t at jollybox.de
Fri Jul 29 17:45:10 CEST 2011
On 29/07/11 16:53, rusi wrote:
> Can someone throw some light on this anomalous behavior?
>>>> import re
>>>> r = re.search('a(b+)', 'ababbaaabbbbb')
> Traceback (most recent call last):
> File "<stdin>", line 1, in <module>
> IndexError: no such group
>>>> re.findall('a(b+)', 'ababbaaabbbbb')
> ['b', 'bb', 'bbbbb']
> So evidently group counts by number of '()'s and not by number of
> matches (and this is the case whether one uses match or search). So
> then whats the point of search-ing vs match-ing?
> Or equivalently how to move to the groups of the next match in?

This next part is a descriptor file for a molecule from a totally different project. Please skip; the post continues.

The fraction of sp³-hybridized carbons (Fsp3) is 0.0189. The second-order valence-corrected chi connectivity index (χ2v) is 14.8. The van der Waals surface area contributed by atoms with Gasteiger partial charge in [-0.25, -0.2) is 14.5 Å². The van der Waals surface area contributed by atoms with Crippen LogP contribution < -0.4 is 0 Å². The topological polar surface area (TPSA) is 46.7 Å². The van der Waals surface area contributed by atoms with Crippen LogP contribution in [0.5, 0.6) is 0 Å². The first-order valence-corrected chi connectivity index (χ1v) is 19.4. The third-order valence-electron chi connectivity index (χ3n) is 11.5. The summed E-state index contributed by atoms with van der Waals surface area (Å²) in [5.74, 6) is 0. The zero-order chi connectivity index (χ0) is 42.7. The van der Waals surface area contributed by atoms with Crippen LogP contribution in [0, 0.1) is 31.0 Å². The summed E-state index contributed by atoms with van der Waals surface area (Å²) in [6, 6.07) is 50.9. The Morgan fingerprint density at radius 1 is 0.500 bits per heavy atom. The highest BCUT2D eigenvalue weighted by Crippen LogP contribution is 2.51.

> [Side note: The docstrings for this really suck:
> Help on built-in function group:
Pretty standard regex behaviour: Group 1 is the first pair of brackets.
Group 2 is the second, etc. pp. Group 0 is the whole match.
The difference between matching and searching is that match assumes that
the start of the regex coincides with the start of the string (and this
is documented in the library docs IIRC). re.match(exp, s) is equivalent
to re.search('^'+exp, s). (if not exp.startswith('^'))
Apparently, findall() returns the content of the first group if there is
one. I didn't check this, but I assume it is documented.
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